On the night of the Super Bowl, Budweiser aired an advertisement that resulted in a boycott by Trump supporters. Why? What could be so objectionable about a patriotic representation of a German immigrant struggling his way to America in order to realise his American dream of brewing what would become one of the nation’s most popular beers? Why boycott Budweiser for representing an historical event? Could it be because this idea of the American immigrant –– albeit a white, presumably Christian male –– is unacceptable in the eyes of many Trump supporters merely because he is an immigrant? But what is the United States of America made up of, then? Is it not a country of immigrants?
A recent trending post on Facebook stated that America is “a nation of massacred natives, black slaves, white supremacist settler colonisers, [and] some immigrants.” If Trump supporters refuse to accept America’s diversity, then it follows that they will also not accept its history of blatant disregard for human rights.
What is President Trump’s ban? And why is it widely decreed as so completely ludicrous?
According to The New York Times, President Trump’s immigration ban bars people from seven predominantly Muslim countries for 90 days. These countries are as follows: Iran, Iraq, Somalia, Sudan, Libya, Yemen, and Syria. Over 100,000 visas for foreigners inside and outside the United States have been revoked, at least for now. Based on data from 2015, The New York Times categorises these banned people as follows: 67,669 visitors and business travellers; 14,135 students; 1,002 temporary workers; and 772 fiancés of US citizens.
Trump supporters immediately flew to his defence when the ban was announced. They predictably invoked terrorism, as is always the case, to justify the ban. The “American Warrior Revolution” page shared a photo of the Boston marathon bombers with the caption “we hate to bring this up, but weren’t the Tsarnaev brothers ‘refugees’? Oh yeah, they were.” The page forgot to mention that the Tsarnaev brothers entered the United States with tourist visas and then applied for political asylum from Kyrgyzstan. They were, additionally, not from one of the seven countries banned by President Trump.
On its Facebook page, the Three Percenter’s Club shared a photo of the Twin Towers burning down with the caption “ask me if I give two shits about the refugee ban!” Yet again, the terrorists who attacked the Twin Towers were from Saudi Arabia and the United Arab Emirates; neither countries are included in President Trump’s ban.
There are Trump supporters who claim that the Obama administration “blocked all Iraqi refugees from entering the US for six months” in 2011. This, again, is not the case. There was no ban or blocking of Iraqis or visa applicants; new rules were put in place following a direct threat arising from the Kentucky case in which two Iraqi bomb engineers entered the United States. These rules were enacted under pressure from Congress, not from an executive order. The new rules temporarily slowed the processing of Iraqi immigrants, but there was not a single month in 2011 during which an Iraqi was prohibited from entering the country.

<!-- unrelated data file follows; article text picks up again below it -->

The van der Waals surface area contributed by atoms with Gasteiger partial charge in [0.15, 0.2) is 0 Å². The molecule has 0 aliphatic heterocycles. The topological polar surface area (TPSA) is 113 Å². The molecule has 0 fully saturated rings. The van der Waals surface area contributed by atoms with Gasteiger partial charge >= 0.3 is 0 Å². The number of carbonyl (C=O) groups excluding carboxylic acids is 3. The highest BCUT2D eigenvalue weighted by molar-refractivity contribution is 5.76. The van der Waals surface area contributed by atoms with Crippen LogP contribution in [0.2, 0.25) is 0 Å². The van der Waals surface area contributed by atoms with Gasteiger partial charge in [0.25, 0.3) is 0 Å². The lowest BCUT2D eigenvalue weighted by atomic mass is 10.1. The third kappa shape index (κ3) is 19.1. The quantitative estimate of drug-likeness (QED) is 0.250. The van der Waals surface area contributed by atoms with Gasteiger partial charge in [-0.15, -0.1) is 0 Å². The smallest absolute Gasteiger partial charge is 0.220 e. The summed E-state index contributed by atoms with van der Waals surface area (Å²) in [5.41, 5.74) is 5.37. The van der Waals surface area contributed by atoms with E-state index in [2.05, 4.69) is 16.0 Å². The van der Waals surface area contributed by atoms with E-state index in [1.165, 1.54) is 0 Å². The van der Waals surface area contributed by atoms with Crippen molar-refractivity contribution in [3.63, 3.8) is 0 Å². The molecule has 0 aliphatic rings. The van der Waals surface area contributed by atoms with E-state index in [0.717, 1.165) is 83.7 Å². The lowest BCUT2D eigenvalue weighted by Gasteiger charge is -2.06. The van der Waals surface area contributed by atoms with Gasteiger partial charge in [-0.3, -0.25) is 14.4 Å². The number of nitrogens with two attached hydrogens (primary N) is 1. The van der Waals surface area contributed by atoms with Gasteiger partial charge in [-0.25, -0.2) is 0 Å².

It is interesting to note that President Trump has no business ties with any of the seven countries banned, but missing from the list are several wealthier Muslim-majority countries. The Trump Organisation has business interests in Saudi Arabia, Lebanon, Turkey, the United Arab Emirates, Egypt, and Indonesia. These countries have substantial Muslim populations yet are excluded from the ban. As The Independent writes, for President Trump, it’s “business as usual.”
I am proud to be from New York City, where 1,000 bodega owners (bodegas are small deli groceries), including some that I have known all my life, went on strike on 2 February in opposition to the executive order. I am, however, equally horrified by the events that led to this ban. President Trump was actually voted in through the American democratic process. He is in a position powerful enough to be able to bar people from the United States based solely on their religion. I say religion with intent; the excuse of nationality is as transparent as President Trump’s hastily covered-up racism.
So, what now? We certainly cannot sit around and hope for change. So we fight. We fight for President Trump’s impeachment, we fight for the immigration ban to be demolished, we fight for black lives because they matter, we fight for women’s reproductive rights, we fight for effective police training, and we fight for LGBTQ rights. We who possess white privilege must use it for good and listen to the voices of the marginalised. We should fight together with, not against, them.